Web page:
One year after Hurricane Katrina smashed into Louisiana and the Gulf Coast, washing away hundreds of communities and lives, FOXNews.com's Catherine Donaldson-Evans visits Slidell, La., to find out firsthand how one town is determined to rebuild. This is the second of her series of exclusive reports.
SLIDELL, La. — Barbara Gaines was one of the lucky ones during Hurricane Katrina. The house she shares with her husband of 48 years in Slidell, La., miraculously didn't flood at all, even though neighbors all around them lost everything.
But the 66-year-old artist didn't come out of the fierce storm with all she'd had before Katrina rained down on in this small city 30 miles north of New Orleans. Her studio was inundated with three feet of water, leaving most of her paintings and art supplies ruined by the muck-filled salt water from Lake Pontchartrain and the mold that set in after it had receded.
“Everything was just melted,” Gaines said in her now-renovated art workshop, a tiny room at the back of her one-story home in a wooded area of heavily battered south Slidell. “But I was so thankful my house was not flooded. All this out here can be replaced.”
Gaines was one of several local artists in this town of 30,000 whose paintings, drawings and sculptures were washed away or crushed by Katrina's violent winds and waters. And as art is important to this community, it's another aspect of life that's had to be rebuilt since the storm.
The small city-owned museum was flooded with four-and-a-half feet of water, and most of the art there, including an exhibit of works by art students from New Orleans, was destroyed.
Luckily, the non-profit Slidell Art League Gallery on the second floor of the historic train station wasn't affected. The city gallery moved in to share the space — where it still is today, because the original location is still gutted.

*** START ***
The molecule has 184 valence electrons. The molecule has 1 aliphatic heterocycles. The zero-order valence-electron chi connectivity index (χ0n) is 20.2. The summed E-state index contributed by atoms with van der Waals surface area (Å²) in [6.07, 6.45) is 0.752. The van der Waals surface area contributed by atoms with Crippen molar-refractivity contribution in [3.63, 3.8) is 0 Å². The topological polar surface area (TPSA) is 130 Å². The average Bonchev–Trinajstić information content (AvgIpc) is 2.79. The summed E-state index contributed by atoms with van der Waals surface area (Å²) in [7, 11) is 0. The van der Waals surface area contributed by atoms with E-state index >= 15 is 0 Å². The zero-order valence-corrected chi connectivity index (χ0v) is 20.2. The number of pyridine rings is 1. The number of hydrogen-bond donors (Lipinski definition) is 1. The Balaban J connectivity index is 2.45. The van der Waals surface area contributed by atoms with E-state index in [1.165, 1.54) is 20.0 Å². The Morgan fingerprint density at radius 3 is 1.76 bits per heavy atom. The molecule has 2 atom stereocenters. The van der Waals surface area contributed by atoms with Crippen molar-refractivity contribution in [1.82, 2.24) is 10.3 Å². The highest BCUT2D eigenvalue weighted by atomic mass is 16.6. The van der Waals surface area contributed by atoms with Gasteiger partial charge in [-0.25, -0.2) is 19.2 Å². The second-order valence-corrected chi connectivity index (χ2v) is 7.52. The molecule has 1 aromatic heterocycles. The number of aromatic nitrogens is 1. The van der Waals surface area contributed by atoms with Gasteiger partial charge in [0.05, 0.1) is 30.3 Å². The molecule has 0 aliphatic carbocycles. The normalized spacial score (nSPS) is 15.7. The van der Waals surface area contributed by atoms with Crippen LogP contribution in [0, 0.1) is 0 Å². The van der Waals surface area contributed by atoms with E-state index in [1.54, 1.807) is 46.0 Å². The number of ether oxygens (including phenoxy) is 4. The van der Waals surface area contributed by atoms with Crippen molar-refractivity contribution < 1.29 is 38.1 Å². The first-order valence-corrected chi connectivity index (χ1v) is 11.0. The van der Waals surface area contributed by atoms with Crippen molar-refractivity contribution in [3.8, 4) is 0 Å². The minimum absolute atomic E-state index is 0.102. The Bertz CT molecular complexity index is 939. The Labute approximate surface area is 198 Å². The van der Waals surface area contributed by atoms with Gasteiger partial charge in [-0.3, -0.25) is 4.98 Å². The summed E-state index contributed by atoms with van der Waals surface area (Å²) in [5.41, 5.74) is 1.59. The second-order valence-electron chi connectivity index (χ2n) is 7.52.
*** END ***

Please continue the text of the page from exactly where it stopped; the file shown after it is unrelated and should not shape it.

Other kinds of arts were also paralyzed by the hurricane, which at its peak was a Category 5 storm but roared ashore as a still-powerful Category 3 on Aug. 29, 2005.
The community Slidell Little Theater was flooded, and its plays halted. Dance shows stopped. Area musicians lost instruments, equipment and jobs. And in the immediate aftermath of the storm, the city's Heritage Park — which normally fills with music in the summer and fall because of frequent concerts there — was quiet.
Though Slidell's culture is dwarfed by that of the much larger city it's a suburb of, New Orleans, the arts are one of the town's anchors. Those involved were determined to bring them back as quickly as possible so people would have that outlet during the devastating days ahead.
“In many ways, the cultural scene is the soul of Slidell,” said Kim Bergeron, acting director of the city's cultural and public affairs. “It's an escape from the reality of Katrina and all that comes with it. There's only so much we can take.”
He wasn't worried about that, though. He was worried about his people. They needed their spirits lifted, even for a little while. They needed music.
The first concert was in September in the park, which overlooks a bayou, less than a month after the storm had blown through town.
There was no amphitheater stage, another casualty of Katrina — only a chair if the musicians needed it. The city couldn't feed or house the band, called Vince Vance and the Valiants, because there were no hotels or restaurants open. But the band came to perform all the same. And about 10,000 people — a third of Slidell's population — attended.
“The community came out in droves,” Bergeron remembered. “It was an opportunity for everybody to put down their hammers and their shovels and stop tearing out the sheet rock and gutting out their homes and remember the joys we had before the storm. For those two hours, it was like life was back to normal.”
Those shows — a mix of different bands and musical genres — continued through the fall, as did the Louisiana Philharmonic concerts. They helped the city's beleaguered residents, just a little.
Some artists dealt with the tragedy through creating.
One local, Charlie Brown — whose works are currently on exhibit at the Slidell Art League Gallery — used slabs of wood paneling that washed into his best friend's home as his canvas for a piece called “H.O.B.” which stands for House of Blues. The picture is named after the funky restaurant-and-soul-music chain, which has similarly “primitive” paintings on the walls, Brown said.
On top of the Katrina debris wood, Brown painted what looks like a tall, red heart.